Now let’s refactor it just a bit:

function printPrimesBelow(N) {
    for (let i = 2; i < N; i++) {
        if (isPrime(i)) {

awesome, now it’s much clearer: just changing the name of the function already makes it clearer to the reader. Not to mention how the code became shorter and more readable, the code flow doesn’t require break and the last if-condition that we had in the previous implementation. And before some of you start yelling at me that isPrime was not implemented, here we go:

function isPrime (n) {
    for (let i = 2; i < n; i++) {
        if (n % i === 0) {
            return false;
    return true;

Some people dislike this kind of refactoring, they’ll tell you that the original implementation is more performant and that it’s also shorter (12 lines vs. 15 lines). These sounds like two good arguments, so why should we go through this trouble?

1. It makes our code declarative, hence more readable & easier to maintain. Only for this reason it’s worthy: one person writes code but the whole team is maintaining it, why make them work harder?

Any fool can write code that a computer can understand. Good programmers write code that humans can understand.” – Martin Fowler, 2008.

2. Unit-tests: breaking your code to smaller units of logic, allows you to easily test each one of them. Most of the time, when you break the code, you also reduce the complexity. An example would be an imperative function that has 16 edge-cases that needs to be tested, but breaking this function into 3 smaller functions might allow you to handle only two edge-cases in each one of them, thus reducing the number of test cases you need to write from 16 to 6. This is a naive example, in reality, when there is a long function that contains many code-paths, even if you try hard to write good tests to cover them, you most likely won’t be able to cover all of them, and we all know where the bugs like to hide (hint: it’s not in the area of the code that you tested thoroughly…)

Note: unit-tests are not the purpose, they are a means to an end of making your code more reliable, and of providing you with the confidant & security to apply code changes without worrying about breaking anything. Having this kind of safety net not only gives you delight, it also improves your velocity tremendously!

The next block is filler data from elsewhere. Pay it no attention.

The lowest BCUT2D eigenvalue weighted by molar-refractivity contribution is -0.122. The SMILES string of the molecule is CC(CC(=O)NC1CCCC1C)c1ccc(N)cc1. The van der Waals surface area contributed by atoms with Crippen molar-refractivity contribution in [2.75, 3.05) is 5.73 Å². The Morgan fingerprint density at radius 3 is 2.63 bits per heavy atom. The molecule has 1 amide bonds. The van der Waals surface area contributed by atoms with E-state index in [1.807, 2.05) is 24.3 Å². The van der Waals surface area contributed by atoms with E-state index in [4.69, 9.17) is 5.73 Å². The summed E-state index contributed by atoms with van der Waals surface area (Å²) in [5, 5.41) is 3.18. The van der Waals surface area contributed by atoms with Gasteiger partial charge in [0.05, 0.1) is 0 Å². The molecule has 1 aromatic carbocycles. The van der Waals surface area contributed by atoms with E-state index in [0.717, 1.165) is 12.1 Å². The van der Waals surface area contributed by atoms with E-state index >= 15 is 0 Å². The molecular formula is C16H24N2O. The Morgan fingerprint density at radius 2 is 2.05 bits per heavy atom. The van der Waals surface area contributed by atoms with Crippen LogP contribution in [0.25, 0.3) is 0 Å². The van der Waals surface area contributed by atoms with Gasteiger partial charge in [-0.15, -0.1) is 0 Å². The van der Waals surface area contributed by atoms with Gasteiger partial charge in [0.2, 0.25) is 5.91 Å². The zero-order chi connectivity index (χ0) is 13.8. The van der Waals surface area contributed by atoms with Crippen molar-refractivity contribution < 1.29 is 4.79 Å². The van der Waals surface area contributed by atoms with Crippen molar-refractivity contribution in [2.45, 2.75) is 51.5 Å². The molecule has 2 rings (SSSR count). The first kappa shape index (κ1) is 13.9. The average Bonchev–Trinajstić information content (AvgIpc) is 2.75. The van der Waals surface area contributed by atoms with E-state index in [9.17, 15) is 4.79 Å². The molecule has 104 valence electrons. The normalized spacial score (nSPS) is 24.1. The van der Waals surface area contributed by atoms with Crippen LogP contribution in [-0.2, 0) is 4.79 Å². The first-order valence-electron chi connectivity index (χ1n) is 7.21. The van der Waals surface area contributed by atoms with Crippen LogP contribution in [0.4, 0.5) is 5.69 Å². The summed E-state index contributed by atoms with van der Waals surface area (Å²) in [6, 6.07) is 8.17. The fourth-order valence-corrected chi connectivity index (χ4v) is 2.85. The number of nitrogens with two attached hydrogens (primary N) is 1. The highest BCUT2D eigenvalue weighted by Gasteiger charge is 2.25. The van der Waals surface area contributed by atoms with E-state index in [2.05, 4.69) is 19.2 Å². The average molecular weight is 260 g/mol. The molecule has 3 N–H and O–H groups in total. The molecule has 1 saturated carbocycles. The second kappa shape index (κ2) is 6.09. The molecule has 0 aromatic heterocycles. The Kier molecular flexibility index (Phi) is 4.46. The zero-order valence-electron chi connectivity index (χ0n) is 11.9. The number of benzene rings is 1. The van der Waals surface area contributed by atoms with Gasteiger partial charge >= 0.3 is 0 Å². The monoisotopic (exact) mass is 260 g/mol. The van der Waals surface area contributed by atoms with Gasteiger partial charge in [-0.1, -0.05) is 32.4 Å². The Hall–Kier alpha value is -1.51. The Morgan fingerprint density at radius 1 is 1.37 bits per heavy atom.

Ok, but we didn’t answer the claims about length and performance:

Length: today we deal with GBs and TBs of data, another couple of lines of code are translated into a few more bytes which is practically nothing. But even if there was a real trade off between length and readability – I’d choose the latter almost every single time.

Performance: this is my favorite because most people that try to use the “performance” card don’t know much about it. The retort would be: can you benchmark it and prove your claim that the first is more performant? this will get 95% of them off your back. The other 5% that will bother to write a benchmark (which is not a trivial thing to do if you don’t know what you’re doing) will most certainly find that even if they were right, the difference between the two versions is negligible. Further, many popular languages are not very performant to begin with (JS, Python, Ruby, PHP…) which makes the “performance” claim even more ridiculous. And last, in some rare cases you will want to make your code less readable in favor of performance (real-time systems, library that is popular, batch/long running jobs that process a lot of data) but even in these cases, making your code more performant and less readable is usually the last thing you’ll do.

To sum up, we usually want to optimize for code-reading, not for writing, and since declarative code is easier to read & understand (though it might require more effort in writing), we’ll prefer to work with declarative code. That said, we usually start by writing imperative code, and then refactoring it until it becomes declarative.

Happy coding!

Declarative vs. Imperative